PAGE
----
CARES Act Insights: A Summary of Income Tax Provisions

Miller & Martin PLLC Alerts | April 06, 2020

Business Tax Relief under the CARES Act

The recently enacted Coronavirus Aid, Relief, and Economic Security Act, H.R. 748 (the CARES Act) is broadly intended to mitigate the economic pressures created by the pandemic. The following is a brief summary of income tax provisions aimed at helping corporate and business taxpayers.

  • Expanded use of net operating losses. Under current law, businesses may only carry forward net operating losses (NOLs). Additionally, businesses may only use an NOL carry forward to offset a maximum of 80 percent of computed taxable income. The CARES Act expands the use of NOLs by (1) temporarily suspending the 80 percent of taxable income limit for tax years beginning in 2018, 2019, and 2020; and (2) allowing NOLs arising in tax years beginning in 2018, 2019, and 2020 to be carried back up to five years. Importantly, NOLs may be carried back to tax years prior to enactment of the Tax Cuts and Jobs Act (TCJA), which means that NOLs applied to those years may be more valuable because of higher effective rates of tax (the TCJA lowered the corporate tax rate considerably). This carryback is also provided to taxpayers which are pass-throughs or sole proprietorships. Accordingly, taxpayers should consider reviewing their current and recent tax positions relative to 2013 and thereafter to determine whether refunds might be available.
  • Relaxation of deductibility limit for business interest expense. Under IRC sec. 163(j), enacted as part of the TCJA, the amount of business interest expense that may be deducted by a taxpayer is limited to the sum of: (1) the taxpayer’s business interest income for the year; (2) 30 percent of the taxpayer’s adjusted taxable income (ATI) for the year; and (3) the taxpayer’s floor plan financing interest expense for the year. The CARES Act increases the ATI limitation from 30 percent to 50 percent for tax years beginning in 2019 and 2020. Additionally, because the coronavirus will likely have an adverse effect on taxpayers’ 2020 ATI, taxpayers may to elect to use 2019 ATI for purposes of calculating their 163(j) business interest expense limitation for 2020.
  • AMT credits. The TCJA repealed the alternative minimum tax (AMT); however, under current law, corporate AMT credits for prior AMT payments are allowed as refundable credits until 2021. The CARES Act accelerates the ability of corporations to recover their AMT credits and makes the credits refundable in tax years 2018 and 2019.
  • Corrective amendment regarding Qualified Improvement Property (QIP). A technical error in the TCJA increased the depreciation schedule for QIP from 15 years to 39 years. The CARES Act corrects this error, reducing the recovery period to 15 years, thus rendering those costs eligible for bonus depreciation under IRC sec. 168(k) (only property with a useful life of 20 years or less is eligible for 168(k) bonus depreciation). This provision is effective for property placed in service after December 31, 2017. Taxpayers that placed such property in service in 2018 should consider amending their 2018 income tax return to treat the property as eligible for bonus depreciation (because 2019 corporate returns have yet to be filed, this change can be taken into account this year for tax year 2019). This amendment could prove very valuable for taxpayers pushed into an NOL position because of the 168(k) deduction, thus allowing them to carry the NOL back to a pre-TCJA year in which they had taxable income, as described above.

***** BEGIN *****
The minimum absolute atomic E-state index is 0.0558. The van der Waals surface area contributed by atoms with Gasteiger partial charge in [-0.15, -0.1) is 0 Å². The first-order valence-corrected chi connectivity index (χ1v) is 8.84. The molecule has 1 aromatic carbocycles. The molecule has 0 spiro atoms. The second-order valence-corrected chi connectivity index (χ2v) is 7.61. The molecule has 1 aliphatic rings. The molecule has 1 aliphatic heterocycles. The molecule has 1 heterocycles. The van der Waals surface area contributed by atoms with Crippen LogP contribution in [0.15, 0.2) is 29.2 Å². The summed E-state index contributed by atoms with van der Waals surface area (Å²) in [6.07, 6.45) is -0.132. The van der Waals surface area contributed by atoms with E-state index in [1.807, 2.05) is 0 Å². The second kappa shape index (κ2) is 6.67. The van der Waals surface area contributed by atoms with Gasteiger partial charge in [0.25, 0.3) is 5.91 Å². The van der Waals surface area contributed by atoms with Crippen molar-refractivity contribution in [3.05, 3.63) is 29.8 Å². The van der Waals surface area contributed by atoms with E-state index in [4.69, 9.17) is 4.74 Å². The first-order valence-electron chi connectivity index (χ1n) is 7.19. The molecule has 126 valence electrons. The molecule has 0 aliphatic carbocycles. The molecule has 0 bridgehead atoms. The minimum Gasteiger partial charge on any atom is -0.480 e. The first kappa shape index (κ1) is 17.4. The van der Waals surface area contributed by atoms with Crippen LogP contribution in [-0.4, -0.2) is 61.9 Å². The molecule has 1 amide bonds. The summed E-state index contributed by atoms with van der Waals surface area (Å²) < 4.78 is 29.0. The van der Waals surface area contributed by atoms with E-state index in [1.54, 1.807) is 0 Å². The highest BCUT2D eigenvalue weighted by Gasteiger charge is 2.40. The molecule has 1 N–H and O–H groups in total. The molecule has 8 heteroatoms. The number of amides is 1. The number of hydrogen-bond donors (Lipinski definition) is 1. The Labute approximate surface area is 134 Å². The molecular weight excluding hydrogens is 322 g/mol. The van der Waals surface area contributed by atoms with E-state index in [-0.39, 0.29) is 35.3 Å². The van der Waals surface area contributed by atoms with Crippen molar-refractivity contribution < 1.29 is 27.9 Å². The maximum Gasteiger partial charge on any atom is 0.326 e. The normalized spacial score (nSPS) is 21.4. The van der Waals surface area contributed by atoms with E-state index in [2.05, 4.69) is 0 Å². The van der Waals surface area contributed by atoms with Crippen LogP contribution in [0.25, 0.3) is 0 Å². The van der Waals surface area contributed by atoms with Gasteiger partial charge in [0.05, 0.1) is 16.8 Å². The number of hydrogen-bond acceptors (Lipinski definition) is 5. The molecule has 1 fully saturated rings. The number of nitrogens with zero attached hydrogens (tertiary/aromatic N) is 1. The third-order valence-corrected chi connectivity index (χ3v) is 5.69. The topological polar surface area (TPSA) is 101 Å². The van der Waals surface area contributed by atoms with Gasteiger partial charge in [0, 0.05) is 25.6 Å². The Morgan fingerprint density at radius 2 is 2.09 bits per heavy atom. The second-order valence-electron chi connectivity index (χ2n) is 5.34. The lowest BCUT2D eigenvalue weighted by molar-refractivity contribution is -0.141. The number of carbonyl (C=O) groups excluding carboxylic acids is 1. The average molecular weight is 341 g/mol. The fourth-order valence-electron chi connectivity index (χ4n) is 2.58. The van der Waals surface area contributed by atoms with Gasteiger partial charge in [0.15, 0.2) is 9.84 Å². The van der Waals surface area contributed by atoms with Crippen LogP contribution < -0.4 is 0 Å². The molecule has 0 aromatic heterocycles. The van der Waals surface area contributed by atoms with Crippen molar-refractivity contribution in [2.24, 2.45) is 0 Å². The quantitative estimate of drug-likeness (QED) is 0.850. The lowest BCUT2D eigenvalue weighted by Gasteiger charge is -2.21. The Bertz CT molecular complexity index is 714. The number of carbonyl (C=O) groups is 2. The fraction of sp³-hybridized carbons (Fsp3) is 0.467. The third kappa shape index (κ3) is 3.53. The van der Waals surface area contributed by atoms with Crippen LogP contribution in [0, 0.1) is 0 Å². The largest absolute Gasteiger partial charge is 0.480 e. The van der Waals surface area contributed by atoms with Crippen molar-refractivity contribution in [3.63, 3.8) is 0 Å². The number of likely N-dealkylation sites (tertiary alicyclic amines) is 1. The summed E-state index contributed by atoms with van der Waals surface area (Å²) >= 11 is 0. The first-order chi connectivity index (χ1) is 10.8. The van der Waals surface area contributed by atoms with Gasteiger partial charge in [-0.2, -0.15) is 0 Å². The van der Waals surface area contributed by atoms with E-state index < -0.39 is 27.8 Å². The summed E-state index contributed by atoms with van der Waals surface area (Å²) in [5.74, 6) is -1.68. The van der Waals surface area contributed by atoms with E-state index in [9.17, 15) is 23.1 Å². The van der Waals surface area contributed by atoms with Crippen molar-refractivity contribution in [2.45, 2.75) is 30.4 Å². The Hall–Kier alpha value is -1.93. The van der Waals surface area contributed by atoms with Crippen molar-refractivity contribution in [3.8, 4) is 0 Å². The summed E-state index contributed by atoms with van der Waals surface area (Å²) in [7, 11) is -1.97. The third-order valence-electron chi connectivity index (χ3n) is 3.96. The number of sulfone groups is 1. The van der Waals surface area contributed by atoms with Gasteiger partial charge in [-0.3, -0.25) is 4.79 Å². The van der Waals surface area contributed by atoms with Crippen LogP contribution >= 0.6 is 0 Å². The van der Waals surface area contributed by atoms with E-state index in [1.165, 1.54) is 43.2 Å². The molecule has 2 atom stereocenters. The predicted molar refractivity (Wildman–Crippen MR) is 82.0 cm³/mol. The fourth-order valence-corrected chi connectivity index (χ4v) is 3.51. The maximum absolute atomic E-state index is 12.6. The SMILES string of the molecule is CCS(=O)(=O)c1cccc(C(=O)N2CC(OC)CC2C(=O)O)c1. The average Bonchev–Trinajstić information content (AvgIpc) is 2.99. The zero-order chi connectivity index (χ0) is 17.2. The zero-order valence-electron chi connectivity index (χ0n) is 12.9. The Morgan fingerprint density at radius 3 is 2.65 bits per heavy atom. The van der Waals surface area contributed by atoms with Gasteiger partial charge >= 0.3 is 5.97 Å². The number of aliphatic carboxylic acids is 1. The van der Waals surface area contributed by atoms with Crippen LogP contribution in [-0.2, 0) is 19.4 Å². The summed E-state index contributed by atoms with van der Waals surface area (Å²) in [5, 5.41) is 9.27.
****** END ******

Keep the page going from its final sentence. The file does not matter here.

• Taxation of Forgiven Loans. Under the Paycheck Protection Program of the CARES Act, federally guaranteed loans may be issued to small employers to underwrite employee and other operating expenses for the next eight weeks which may be forgiven in whole or in part. The CARES Act provides that cancellation of indebtedness amounts under this program are to be excluded from gross income for federal income tax purposes.
  • Expanded Charitable Contribution Deductions. Under current law, only individual taxpayers that itemize deductions are entitled to deduct charitable contributions, cash charitable contributions are limited to 60% of an individual’s adjusted gross income, and corporate charitable contributions are limited to 10% of a corporation’s taxable income. The CARES Act provides an additional maximum $300 charitable contribution for individuals using the standard deduction, increases the charitable contribution limit to 100% of an individual’s adjusted gross income and 25% of a corporation’s taxable income.

For more information about the ongoing developments related to the COVID-19 pandemic, please visit Miller & Martin's Coronavirus Resources.

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